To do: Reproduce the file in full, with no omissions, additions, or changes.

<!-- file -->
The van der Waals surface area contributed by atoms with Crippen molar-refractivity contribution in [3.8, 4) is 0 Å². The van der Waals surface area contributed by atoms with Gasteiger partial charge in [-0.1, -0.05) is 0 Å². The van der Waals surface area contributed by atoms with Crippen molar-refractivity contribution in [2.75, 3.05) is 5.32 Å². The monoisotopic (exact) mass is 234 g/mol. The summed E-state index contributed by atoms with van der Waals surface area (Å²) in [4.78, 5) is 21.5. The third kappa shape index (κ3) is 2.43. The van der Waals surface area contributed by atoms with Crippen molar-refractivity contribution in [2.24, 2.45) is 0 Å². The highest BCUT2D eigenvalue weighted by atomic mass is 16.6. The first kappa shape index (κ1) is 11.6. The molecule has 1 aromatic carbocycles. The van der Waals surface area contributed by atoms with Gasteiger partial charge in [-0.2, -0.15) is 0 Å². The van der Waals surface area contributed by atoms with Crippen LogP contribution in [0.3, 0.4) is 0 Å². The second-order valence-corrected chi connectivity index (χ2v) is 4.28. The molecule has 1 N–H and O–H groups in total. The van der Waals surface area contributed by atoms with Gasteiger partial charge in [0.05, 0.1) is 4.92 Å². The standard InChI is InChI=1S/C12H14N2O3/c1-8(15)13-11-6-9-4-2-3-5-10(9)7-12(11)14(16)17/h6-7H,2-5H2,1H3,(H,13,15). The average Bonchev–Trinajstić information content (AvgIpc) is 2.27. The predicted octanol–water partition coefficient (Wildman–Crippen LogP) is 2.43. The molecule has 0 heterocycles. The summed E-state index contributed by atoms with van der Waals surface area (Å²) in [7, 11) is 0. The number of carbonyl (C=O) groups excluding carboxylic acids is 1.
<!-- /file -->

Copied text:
The van der Waals surface area contributed by atoms with Crippen molar-refractivity contribution in [3.8, 4) is 0 Å². The van der Waals surface area contributed by atoms with Gasteiger partial charge in [-0.1, -0.05) is 0 Å². The van der Waals surface area contributed by atoms with Crippen molar-refractivity contribution in [2.75, 3.05) is 5.32 Å². The monoisotopic (exact) mass is 234 g/mol. The summed E-state index contributed by atoms with van der Waals surface area (Å²) in [4.78, 5) is 21.5. The third kappa shape index (κ3) is 2.43. The van der Waals surface area contributed by atoms with Crippen molar-refractivity contribution in [2.24, 2.45) is 0 Å². The highest BCUT2D eigenvalue weighted by atomic mass is 16.6. The first kappa shape index (κ1) is 11.6. The molecule has 1 aromatic carbocycles. The van der Waals surface area contributed by atoms with Gasteiger partial charge in [-0.2, -0.15) is 0 Å². The van der Waals surface area contributed by atoms with Crippen LogP contribution in [0.3, 0.4) is 0 Å². The second-order valence-corrected chi connectivity index (χ2v) is 4.28. The molecule has 1 N–H and O–H groups in total. The van der Waals surface area contributed by atoms with Gasteiger partial charge in [0.05, 0.1) is 4.92 Å². The standard InChI is InChI=1S/C12H14N2O3/c1-8(15)13-11-6-9-4-2-3-5-10(9)7-12(11)14(16)17/h6-7H,2-5H2,1H3,(H,13,15). The average Bonchev–Trinajstić information content (AvgIpc) is 2.27. The predicted octanol–water partition coefficient (Wildman–Crippen LogP) is 2.43. The molecule has 0 heterocycles. The summed E-state index contributed by atoms with van der Waals surface area (Å²) in [7, 11) is 0. The number of carbonyl (C=O) groups excluding carboxylic acids is 1.